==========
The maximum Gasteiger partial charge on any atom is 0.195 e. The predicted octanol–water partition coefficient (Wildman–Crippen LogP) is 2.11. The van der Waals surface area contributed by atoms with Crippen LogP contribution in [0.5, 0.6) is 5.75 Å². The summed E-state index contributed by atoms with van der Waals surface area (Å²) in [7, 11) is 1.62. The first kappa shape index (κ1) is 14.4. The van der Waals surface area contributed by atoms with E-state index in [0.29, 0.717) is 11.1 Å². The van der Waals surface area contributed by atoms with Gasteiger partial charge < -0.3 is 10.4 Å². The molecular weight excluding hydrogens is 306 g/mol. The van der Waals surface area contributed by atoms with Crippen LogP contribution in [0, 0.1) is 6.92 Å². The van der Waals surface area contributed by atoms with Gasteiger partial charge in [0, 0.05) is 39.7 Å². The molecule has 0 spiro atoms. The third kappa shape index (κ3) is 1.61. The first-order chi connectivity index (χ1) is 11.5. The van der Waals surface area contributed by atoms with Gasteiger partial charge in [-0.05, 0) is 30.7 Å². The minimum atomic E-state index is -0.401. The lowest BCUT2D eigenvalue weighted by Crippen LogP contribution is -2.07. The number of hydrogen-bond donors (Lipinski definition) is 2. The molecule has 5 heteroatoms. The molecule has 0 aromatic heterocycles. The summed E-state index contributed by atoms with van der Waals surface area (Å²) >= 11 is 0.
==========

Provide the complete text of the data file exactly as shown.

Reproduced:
The maximum Gasteiger partial charge on any atom is 0.195 e. The predicted octanol–water partition coefficient (Wildman–Crippen LogP) is 2.11. The van der Waals surface area contributed by atoms with Crippen LogP contribution in [0.5, 0.6) is 5.75 Å². The summed E-state index contributed by atoms with van der Waals surface area (Å²) in [7, 11) is 1.62. The first kappa shape index (κ1) is 14.4. The van der Waals surface area contributed by atoms with E-state index in [0.29, 0.717) is 11.1 Å². The van der Waals surface area contributed by atoms with Gasteiger partial charge < -0.3 is 10.4 Å². The molecular weight excluding hydrogens is 306 g/mol. The van der Waals surface area contributed by atoms with Crippen LogP contribution in [0, 0.1) is 6.92 Å². The van der Waals surface area contributed by atoms with Gasteiger partial charge in [0, 0.05) is 39.7 Å². The molecule has 0 spiro atoms. The third kappa shape index (κ3) is 1.61. The first-order chi connectivity index (χ1) is 11.5. The van der Waals surface area contributed by atoms with Gasteiger partial charge in [-0.05, 0) is 30.7 Å². The minimum atomic E-state index is -0.401. The lowest BCUT2D eigenvalue weighted by Crippen LogP contribution is -2.07. The number of hydrogen-bond donors (Lipinski definition) is 2. The molecule has 5 heteroatoms. The molecule has 0 aromatic heterocycles. The summed E-state index contributed by atoms with van der Waals surface area (Å²) >= 11 is 0.